Augie Jimenez was not supposed to move into North Complex Aug. 23. He was supposed to be at basic training for the Iowa National Guard.
Instead, Jimenez moved into USD housing facilities with more than 1,000 other first-year students as part of the campus’ official move-in day. The total was similar to the number of first-year students who moved in last year, according to a previous Volante article.
Jimenez, of Ireton, Iowa, was set to depart in July for a five-month stint in National Guard basic training. After its duration, he planned to enroll at USD for second-semester classes. However, a car accident in June drastically changed his plans.
“I had a dislocated hip and a fractured jaw,” he said. “Since I couldn’t go to basic training (July 17) with injuries, that means I’m going to school for the first semester until January.”
Volunteers were on hand both days to help new and returning students carry their belongings to their assigned room for students like Jimenez, who arrived on campus by himself.
Jimenez said move-in was made easy by the dozens of volunteers available to help.
“It was great,” he said. “I didn’t even have to carry anything in. They took most of my stuff away, and then all I had to do was move my car after.”
While the move-in system received a range of student and parental feedback, parent Julia Comer expressed concern for her son Nathan in regard to the housing situation in North Complex. Nathan Comer, a first-year student, moved into one of the overflow lounges necessary to accommodate the overcapacity enrollment.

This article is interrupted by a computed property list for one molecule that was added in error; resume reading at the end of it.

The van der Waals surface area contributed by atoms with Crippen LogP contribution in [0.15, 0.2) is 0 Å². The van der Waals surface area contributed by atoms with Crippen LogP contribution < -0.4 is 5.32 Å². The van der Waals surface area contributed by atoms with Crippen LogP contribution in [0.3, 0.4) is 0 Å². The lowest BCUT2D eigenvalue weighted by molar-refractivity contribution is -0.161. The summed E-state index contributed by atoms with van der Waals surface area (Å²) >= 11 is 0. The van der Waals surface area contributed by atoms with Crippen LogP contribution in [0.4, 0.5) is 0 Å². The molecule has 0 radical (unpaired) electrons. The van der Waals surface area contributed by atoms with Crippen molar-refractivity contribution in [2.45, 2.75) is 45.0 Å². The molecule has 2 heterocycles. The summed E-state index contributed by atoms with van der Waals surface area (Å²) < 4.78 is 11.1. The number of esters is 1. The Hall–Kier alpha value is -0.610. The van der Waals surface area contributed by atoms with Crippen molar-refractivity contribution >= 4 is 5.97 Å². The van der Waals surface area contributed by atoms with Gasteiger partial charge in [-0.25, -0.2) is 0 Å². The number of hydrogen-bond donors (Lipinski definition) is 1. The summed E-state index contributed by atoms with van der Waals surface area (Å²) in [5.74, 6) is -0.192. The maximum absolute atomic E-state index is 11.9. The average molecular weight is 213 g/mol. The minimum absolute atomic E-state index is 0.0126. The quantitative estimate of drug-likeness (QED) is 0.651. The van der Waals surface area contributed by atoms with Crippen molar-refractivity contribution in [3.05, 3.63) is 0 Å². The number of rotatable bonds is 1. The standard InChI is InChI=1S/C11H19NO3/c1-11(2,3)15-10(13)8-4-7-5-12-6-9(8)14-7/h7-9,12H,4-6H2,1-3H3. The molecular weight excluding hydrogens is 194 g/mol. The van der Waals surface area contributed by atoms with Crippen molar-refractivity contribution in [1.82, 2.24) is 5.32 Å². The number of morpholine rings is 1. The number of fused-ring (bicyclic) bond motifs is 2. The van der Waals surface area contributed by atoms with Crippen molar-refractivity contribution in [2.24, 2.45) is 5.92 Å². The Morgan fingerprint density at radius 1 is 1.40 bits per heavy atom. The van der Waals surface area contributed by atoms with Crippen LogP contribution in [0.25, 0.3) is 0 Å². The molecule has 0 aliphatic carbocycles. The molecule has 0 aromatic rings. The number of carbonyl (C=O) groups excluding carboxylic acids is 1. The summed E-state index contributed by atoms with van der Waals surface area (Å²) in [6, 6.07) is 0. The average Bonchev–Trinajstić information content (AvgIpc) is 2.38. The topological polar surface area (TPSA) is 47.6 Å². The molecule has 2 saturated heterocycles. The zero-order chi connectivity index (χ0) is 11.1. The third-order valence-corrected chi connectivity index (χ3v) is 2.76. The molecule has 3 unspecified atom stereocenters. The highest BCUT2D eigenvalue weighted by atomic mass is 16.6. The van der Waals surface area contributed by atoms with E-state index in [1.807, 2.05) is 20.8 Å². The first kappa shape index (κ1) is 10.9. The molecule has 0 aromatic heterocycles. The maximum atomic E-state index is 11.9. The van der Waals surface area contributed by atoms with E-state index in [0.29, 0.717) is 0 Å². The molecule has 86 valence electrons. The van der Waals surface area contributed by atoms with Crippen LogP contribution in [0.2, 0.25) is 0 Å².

“I know this happened last year because I have another son who is a junior, and he stayed in Richardson,” Julia Comer said. “I guess I’m a little concerned if you get to know the roommates and all that, and then you’re all split up. I’m not sure if they leave you in the same room or on the same floor.”
Associate Dean of Students Phil Covington said overflow assignments is completely registration based. When regular spaces become available, the overflow students with the earliest registration will be given first priority.
“Students are assigned by the order in which they apply,” he said. “As we have openings, rather than have the next person on the list, we’re going to go to the people in the overflow who have the oldest contract and see if it fits their needs.”
As openings for traditional rooms become available, Covington said these students have the option to leave overflow housing or stay in the lounges until all other overflow spaces are emptied.
“If they want us to pass them by, we have done that in the past,” Covington said. “Some of them really like that space, especially those that live in the lounges, which come with a 42-inch television and couch.”
Nathan said he wasn’t concerned about the overflow situation and thought the living arrangement was suitable.
“I don’t care too much,” he said. “It might be kind of fun living with three other people.”
Covington said North Complex is the only housing unit at overcapacity. On Aug. 24, volunteers helped about 189 upperclassmen move into university facilities.